Movie Review: Kindergarten Cop 2
We have covered our fair share of unnecessary and unwanted sequels on this site, whether it’s the wealth of Jim Carrey-less sequels like Son of the Mask and Dumb and Dumberer or Christmas classics such as Jingle all The Way 2 and Home Alone 5. We are now happy to hand Kindergarten Cop 2 to this hallowed wall of fame.
Like all of these fantastic sequels/prequels, this movie has nothing at all to do with the original movie. None of the cast returns. The story isn’t set in the same school. There’s like nothing here that really warranted the “Kindergarten Cop” label, but that doesn’t mean it’s a bad movie. LEt’s get to the review and find out!
A gruff FBI agent goes under cover as a kindergarten teacher. He’s there to recover stolen data, but first he’ll have to learn to survive in the politically correct world of elementary education.
- Welcome to the New-Age – You would think that a movie such as Kindergarten Cop wouldn’t have anything to say, and not trying to say it wanted to take a stance, but I found it interesting how it handled the “new-age” school techniques that were in place. School-life is just as confusing to the students as it is to a teacher learning the ropes. Learning what to do or not do. Learning what is and isn’t acceptable to have around the students. And some of the modern issues that adults face when dealing with kids in general.
- Smooth-Talker – I found Dolph Lundgren to be a relatively charming teacher. Much like Arnold, he has an appearance that makes it difficult to believe that he is a traditional teacher, but he sells it so well to the staff and especially the principal that you completely believe him a passionate teacher and he does learn to care for the kids and their world. Really tender moment with a father that doesn’t have a ton of follow-up sadly.
- The Odd Couple – What I don’t buy as much as Dolph as a ladies’ man. Perhaps it’s my personal bias in what I find attractive, but the fact that Darla Taylor’s Oliver is cast as a somewhat shy and bashful woman, who is happy that someone like Dolph would even think to ask her out… doesn’t fly with me. I feel like Dolph should be the one chasing her. I know, it’s movies and should go with it, but I just couldn’t… I just couldn’t.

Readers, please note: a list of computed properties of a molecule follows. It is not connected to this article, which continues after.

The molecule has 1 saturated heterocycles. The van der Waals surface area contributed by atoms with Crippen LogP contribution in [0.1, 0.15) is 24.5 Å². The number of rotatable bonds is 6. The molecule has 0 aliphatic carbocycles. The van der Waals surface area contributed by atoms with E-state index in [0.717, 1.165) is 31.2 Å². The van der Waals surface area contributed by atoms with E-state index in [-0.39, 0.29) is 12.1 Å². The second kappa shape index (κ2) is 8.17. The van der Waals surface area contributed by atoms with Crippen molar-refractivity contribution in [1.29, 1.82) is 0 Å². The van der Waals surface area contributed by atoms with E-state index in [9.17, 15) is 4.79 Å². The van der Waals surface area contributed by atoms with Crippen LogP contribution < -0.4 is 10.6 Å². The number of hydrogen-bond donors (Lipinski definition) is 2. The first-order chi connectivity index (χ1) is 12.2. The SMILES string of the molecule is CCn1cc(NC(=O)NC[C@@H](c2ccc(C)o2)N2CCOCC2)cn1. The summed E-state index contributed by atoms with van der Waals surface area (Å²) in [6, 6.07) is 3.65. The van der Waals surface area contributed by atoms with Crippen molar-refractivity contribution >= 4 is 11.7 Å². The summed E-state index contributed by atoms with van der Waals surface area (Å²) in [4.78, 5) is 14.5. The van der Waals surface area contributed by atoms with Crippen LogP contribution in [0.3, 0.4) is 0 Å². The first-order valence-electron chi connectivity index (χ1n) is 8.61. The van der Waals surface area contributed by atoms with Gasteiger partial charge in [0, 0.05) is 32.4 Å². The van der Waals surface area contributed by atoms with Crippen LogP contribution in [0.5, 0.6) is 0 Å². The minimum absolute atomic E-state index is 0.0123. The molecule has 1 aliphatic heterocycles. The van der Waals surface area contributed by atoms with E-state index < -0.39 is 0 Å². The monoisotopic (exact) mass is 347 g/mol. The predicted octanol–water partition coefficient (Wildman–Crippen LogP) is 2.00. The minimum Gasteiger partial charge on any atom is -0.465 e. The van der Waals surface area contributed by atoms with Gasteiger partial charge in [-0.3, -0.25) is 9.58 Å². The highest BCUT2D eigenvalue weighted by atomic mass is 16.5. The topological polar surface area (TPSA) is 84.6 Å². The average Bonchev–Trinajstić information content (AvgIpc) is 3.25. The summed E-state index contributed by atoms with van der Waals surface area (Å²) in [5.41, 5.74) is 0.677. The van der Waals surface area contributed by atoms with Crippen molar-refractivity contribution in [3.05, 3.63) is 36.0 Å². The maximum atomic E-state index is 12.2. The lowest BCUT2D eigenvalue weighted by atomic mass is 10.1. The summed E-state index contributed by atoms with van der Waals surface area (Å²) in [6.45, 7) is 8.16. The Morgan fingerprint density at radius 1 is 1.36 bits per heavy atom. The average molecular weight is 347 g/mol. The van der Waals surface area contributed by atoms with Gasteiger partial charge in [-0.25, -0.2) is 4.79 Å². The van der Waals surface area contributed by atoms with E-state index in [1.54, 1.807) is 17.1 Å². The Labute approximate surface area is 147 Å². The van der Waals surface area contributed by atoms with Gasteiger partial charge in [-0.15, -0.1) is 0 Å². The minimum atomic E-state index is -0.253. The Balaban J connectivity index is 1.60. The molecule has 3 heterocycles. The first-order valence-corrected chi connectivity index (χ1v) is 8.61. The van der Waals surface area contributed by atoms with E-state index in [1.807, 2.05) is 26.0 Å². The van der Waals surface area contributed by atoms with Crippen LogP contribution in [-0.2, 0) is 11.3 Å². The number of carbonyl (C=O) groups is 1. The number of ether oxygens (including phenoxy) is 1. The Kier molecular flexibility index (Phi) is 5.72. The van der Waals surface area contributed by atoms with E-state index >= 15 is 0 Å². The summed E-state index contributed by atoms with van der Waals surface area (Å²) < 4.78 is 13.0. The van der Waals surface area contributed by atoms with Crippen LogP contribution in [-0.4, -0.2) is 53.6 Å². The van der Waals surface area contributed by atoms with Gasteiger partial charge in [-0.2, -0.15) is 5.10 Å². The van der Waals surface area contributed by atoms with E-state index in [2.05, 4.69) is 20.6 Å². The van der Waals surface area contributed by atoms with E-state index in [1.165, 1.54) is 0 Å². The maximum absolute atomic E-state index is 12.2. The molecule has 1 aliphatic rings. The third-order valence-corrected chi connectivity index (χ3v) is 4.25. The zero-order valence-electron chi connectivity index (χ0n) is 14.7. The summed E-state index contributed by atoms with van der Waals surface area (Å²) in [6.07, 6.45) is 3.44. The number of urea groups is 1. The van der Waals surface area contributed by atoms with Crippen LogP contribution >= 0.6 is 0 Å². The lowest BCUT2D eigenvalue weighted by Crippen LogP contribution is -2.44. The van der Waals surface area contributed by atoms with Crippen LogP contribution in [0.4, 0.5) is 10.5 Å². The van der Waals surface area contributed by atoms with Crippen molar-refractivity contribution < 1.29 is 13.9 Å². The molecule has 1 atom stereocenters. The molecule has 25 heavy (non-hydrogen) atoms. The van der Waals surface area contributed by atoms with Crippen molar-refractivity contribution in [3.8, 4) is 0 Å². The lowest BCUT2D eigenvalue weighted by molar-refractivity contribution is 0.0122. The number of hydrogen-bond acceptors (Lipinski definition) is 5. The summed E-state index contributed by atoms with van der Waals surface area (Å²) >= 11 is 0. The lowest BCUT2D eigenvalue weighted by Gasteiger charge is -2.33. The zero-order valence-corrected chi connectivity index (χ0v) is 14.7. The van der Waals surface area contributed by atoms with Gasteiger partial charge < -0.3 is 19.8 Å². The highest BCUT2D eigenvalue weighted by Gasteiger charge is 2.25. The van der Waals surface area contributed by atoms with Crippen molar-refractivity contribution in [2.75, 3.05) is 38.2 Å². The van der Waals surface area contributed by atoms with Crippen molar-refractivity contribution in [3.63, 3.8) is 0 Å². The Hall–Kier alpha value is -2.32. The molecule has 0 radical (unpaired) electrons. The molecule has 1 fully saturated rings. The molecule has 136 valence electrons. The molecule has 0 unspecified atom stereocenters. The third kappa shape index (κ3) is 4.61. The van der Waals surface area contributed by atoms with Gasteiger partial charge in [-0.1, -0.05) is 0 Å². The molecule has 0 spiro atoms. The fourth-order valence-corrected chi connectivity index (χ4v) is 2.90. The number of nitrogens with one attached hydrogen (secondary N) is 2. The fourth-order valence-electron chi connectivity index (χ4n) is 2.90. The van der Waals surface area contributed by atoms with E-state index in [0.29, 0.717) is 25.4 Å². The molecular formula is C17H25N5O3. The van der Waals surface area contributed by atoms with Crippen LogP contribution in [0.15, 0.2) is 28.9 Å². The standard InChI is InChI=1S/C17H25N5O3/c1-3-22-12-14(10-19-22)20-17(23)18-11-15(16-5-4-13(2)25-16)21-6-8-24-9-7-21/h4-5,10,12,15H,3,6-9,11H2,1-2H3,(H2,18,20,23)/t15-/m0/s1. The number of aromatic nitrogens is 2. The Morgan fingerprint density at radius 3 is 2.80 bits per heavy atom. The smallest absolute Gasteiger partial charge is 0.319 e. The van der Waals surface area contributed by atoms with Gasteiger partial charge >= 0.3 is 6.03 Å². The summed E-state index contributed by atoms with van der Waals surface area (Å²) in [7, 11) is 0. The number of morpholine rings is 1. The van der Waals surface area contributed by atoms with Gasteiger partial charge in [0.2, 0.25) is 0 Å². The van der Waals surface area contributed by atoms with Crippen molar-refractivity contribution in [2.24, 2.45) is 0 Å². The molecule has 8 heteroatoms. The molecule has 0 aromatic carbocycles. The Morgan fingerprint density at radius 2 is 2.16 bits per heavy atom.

- Vending Machine to Go – The movie is pretty light on action. There’s really only like two or three major setpieces in the entire film, but does a solid job with the amount of time and choreography offered. The first set-piece is the best in the film. IClever use of a vending machine as mobile cover isn’t something I’ve seen often, and the set-up with the machine is a fun bit of character development.
- Bury It, The Stereotype is Dead! – The trope of the stern and loud police chief ended a few years ago, and probably for the best. The chief in this went from stern and authoritative to kind of annoying and whiny within two scenes. He seems to believe that shouting every line makes it better or sounds more enforcing.
- Wannabe Gangstas – The villains are just terrible. They walk a drunken line between trying to be this imposing and threatening group while also trying to be that sophisticated and worldly villains out of a Bond-film and they stumble in either direction. They come off as more of joke than anything that appears threatening or dangerous. I guess it’s needed when they’ll eventually be beat up by a bunch of kindergarteners.
- Two For Me, None For You – There’s a running joke/gag in the movie that Agent Reed always seems to have a Twix handy and seems to pull it out at random points throughout the film. I don’t get the point of it nor does it seem to have any real pay-off. I guess a way to get some blatant product placement.
Review 4 (Out of 7) – One of the better unnecessary sequels we’ve seen. Go in with an open-mind and you’ll have some fun with it.